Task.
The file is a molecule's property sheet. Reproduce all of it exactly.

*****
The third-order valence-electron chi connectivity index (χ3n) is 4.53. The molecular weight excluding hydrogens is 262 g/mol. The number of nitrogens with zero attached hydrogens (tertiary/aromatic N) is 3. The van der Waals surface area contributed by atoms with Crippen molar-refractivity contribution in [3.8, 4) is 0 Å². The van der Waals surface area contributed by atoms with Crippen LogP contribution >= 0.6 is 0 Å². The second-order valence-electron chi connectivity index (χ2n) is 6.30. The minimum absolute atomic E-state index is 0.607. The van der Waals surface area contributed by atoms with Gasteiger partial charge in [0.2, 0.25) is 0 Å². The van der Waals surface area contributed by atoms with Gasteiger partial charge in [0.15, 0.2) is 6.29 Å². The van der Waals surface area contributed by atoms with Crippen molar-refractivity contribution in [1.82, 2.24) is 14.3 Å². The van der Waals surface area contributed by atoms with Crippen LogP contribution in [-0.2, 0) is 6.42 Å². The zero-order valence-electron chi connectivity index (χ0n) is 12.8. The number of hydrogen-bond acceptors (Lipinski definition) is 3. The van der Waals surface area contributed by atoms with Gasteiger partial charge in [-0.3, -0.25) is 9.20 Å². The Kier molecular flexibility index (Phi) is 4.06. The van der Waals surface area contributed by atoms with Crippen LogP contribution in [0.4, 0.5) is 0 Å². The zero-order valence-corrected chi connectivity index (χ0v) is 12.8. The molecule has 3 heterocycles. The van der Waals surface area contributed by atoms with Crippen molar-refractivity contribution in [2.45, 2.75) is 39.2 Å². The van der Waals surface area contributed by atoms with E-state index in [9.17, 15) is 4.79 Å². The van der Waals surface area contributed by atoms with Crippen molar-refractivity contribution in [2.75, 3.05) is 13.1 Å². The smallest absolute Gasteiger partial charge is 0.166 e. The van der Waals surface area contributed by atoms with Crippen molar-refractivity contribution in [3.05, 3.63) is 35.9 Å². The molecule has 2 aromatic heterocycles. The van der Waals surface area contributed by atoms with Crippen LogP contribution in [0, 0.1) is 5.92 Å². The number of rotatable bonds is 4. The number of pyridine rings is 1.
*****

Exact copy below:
The third-order valence-electron chi connectivity index (χ3n) is 4.53. The molecular weight excluding hydrogens is 262 g/mol. The number of nitrogens with zero attached hydrogens (tertiary/aromatic N) is 3. The van der Waals surface area contributed by atoms with Crippen molar-refractivity contribution in [3.8, 4) is 0 Å². The van der Waals surface area contributed by atoms with Crippen LogP contribution >= 0.6 is 0 Å². The second-order valence-electron chi connectivity index (χ2n) is 6.30. The minimum absolute atomic E-state index is 0.607. The van der Waals surface area contributed by atoms with Gasteiger partial charge in [0.2, 0.25) is 0 Å². The van der Waals surface area contributed by atoms with Gasteiger partial charge in [0.15, 0.2) is 6.29 Å². The van der Waals surface area contributed by atoms with Crippen molar-refractivity contribution in [1.82, 2.24) is 14.3 Å². The van der Waals surface area contributed by atoms with Crippen LogP contribution in [-0.2, 0) is 6.42 Å². The zero-order valence-electron chi connectivity index (χ0n) is 12.8. The number of hydrogen-bond acceptors (Lipinski definition) is 3. The van der Waals surface area contributed by atoms with Gasteiger partial charge in [-0.3, -0.25) is 9.20 Å². The Kier molecular flexibility index (Phi) is 4.06. The van der Waals surface area contributed by atoms with Crippen LogP contribution in [0.4, 0.5) is 0 Å². The zero-order valence-corrected chi connectivity index (χ0v) is 12.8. The molecule has 3 heterocycles. The van der Waals surface area contributed by atoms with Crippen molar-refractivity contribution in [2.45, 2.75) is 39.2 Å². The van der Waals surface area contributed by atoms with E-state index in [9.17, 15) is 4.79 Å². The van der Waals surface area contributed by atoms with Crippen molar-refractivity contribution in [2.75, 3.05) is 13.1 Å². The smallest absolute Gasteiger partial charge is 0.166 e. The van der Waals surface area contributed by atoms with Crippen molar-refractivity contribution in [3.05, 3.63) is 35.9 Å². The molecule has 2 aromatic heterocycles. The van der Waals surface area contributed by atoms with Crippen LogP contribution in [0, 0.1) is 5.92 Å². The number of rotatable bonds is 4. The number of pyridine rings is 1.